The Court determines the existence of reasonable suspicion by examining the “totality of the circumstances, ” considering “all information available to an officer and any reasonable inferences to be drawn at the time of the decision to stop a suspect.” United States v. Crittendon, 883 F.2d 326, 328 (4th Cir. 1989); see also United States v. McCoy, 513 F.3d 405, 411 (4th Cir. 2008) (“[T]he Supreme Court has often counseled lower courts to give ‘due weight' to the factual inferences drawn by police officers as they investigate crime, for the reasonable suspicion analysis is by its nature ‘officer-centered.'” (internal citations omitted)). In making this determination, the Fourth Circuit has held that “[c]ourts are not remiss in crediting the practical experience of officers who observe on a daily basis what transpires on the street.” United States v. Lender, 985 F.2d 151, 154 (4th Cir. 1993). “Judicial review of the evidence offered to demonstrate reasonable suspicion must be commonsensical, focused on the evidence as a whole, and cognizant of both context and the particular experience of officers charged with the ongoing tasks of law enforcement.” United States v. Branch, 537 F.3d 328, 337 (4th Cir. 2008).

         During a Terry stop, police have authority to conduct a frisk of a suspect's outer clothing for weapons “where [the officer] has reason to believe that he is dealing with an armed and dangerous individual.” Terry, 392 U.S. at 27. “The officer need not be absolutely certain that the individual is armed; the issue is whether a reasonably prudent man in the circumstances would be warranted in the belief that his safety or that of others was in danger.” Id.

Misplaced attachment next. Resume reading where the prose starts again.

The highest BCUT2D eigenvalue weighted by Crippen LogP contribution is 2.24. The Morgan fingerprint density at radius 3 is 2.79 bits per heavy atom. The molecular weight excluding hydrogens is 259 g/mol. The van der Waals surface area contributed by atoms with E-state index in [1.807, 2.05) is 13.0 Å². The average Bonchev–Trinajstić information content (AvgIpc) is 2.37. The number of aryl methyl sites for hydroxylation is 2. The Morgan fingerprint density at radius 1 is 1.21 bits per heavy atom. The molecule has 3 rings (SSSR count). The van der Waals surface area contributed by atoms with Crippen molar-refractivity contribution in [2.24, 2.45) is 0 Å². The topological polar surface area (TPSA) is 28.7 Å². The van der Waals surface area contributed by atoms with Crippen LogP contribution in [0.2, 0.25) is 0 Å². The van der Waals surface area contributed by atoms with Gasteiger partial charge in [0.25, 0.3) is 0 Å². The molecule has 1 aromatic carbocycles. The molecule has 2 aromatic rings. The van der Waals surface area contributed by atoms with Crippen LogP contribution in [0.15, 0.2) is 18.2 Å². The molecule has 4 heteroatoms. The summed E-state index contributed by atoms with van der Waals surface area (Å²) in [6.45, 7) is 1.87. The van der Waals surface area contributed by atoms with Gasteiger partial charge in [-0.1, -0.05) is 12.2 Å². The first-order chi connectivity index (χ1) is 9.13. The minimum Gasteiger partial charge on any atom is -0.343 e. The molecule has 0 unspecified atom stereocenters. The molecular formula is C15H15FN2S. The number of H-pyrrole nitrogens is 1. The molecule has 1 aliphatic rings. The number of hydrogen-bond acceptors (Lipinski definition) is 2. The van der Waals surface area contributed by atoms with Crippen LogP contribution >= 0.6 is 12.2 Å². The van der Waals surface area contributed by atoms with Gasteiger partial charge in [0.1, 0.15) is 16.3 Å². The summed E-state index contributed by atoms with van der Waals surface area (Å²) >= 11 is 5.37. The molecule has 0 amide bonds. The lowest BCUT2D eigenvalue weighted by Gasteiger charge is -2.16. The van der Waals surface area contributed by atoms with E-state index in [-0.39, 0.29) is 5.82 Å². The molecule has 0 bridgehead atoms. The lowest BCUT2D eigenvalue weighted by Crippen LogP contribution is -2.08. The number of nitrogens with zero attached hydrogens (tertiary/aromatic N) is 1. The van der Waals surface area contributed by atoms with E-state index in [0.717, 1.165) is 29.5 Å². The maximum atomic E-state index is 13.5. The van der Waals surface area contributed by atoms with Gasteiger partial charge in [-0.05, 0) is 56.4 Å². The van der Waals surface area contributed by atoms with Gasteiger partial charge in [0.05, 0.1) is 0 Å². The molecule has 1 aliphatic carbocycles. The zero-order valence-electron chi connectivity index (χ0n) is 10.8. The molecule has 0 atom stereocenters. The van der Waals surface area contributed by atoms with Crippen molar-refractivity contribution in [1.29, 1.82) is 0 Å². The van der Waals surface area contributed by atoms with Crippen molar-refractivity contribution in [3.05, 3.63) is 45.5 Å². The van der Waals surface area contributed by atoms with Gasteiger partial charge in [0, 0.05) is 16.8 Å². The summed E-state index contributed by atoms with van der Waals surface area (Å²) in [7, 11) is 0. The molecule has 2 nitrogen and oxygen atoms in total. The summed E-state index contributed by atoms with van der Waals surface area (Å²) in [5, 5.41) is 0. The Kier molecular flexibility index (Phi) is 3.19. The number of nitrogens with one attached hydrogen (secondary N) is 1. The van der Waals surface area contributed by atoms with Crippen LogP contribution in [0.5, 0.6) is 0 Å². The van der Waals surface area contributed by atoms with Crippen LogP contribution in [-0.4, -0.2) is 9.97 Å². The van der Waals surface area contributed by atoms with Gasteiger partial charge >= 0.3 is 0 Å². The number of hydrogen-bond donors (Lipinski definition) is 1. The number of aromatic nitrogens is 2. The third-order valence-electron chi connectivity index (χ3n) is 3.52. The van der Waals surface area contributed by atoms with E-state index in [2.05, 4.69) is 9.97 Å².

Considering the totality of the circumstances here, the Court finds that Officer Blue's testimony was credible and that Officer Blue had reasonable suspicion to seize Defendant and conduct a frisk. Officer Blue has been a patrol officer for nine years, and his two infractions in those nine years did not involve the truthfulness and reliability of Officer Blue's testimony. (Tr. 7-8). Officer Blue's credibility is also bolstered by the fact that the testimony of Defendant's girlfriend, Ms. Crystal Johnson (“Johnson”), corroborated many of the material facts, to which he testified. Officer Blue testified that face-to-face with him, informants at the Midnight Diner identified Defendant and informed Officer Blue that Defendant drew a firearm, cocked it, and pointed it at them. (Tr. 15, 17, 19-20). Therefore, Officer Blue had a reasonable suspicion that Defendant was in possession of a firearm and that Defendant had committed the crime of assault by pointing a gun, N.C. Gen. Stat. § 14-34. Because the totality of the circumstances amply support a finding of reasonable suspicion that criminal activity was afoot, and because Officer Blue had a reasonable belief that his safety or that of others was in danger, Officer Blue's actions were proper under the Fourth Amendment.

         The Court also concludes that Officer Blue's conduct did not exceed the scope of a Terry stop and frisk. Officer Blue testified that he ordered Defendant to stop several times as Defendant left the Midnight Diner, but Defendant disobeyed and continued walking. (Tr. 18). Eventually, Defendant stopped, and Officer Blue frisked Defendant after informing him that he needed to frisk him for his and his partner's safety. (Tr. 18). The testimony of Johnson corroborates that Officer Blue told Defendant to stop but that Defendant ignored the order. (Tr. 49, 51-52). However, she testified that Officer Blue tackled Defendant, but then later testified that Officer Blue grabbed Defendant by the arm and threw him against the car to conduct a search when Defendant did not stop. (Tr. 50; 52). The Court finds Officer ...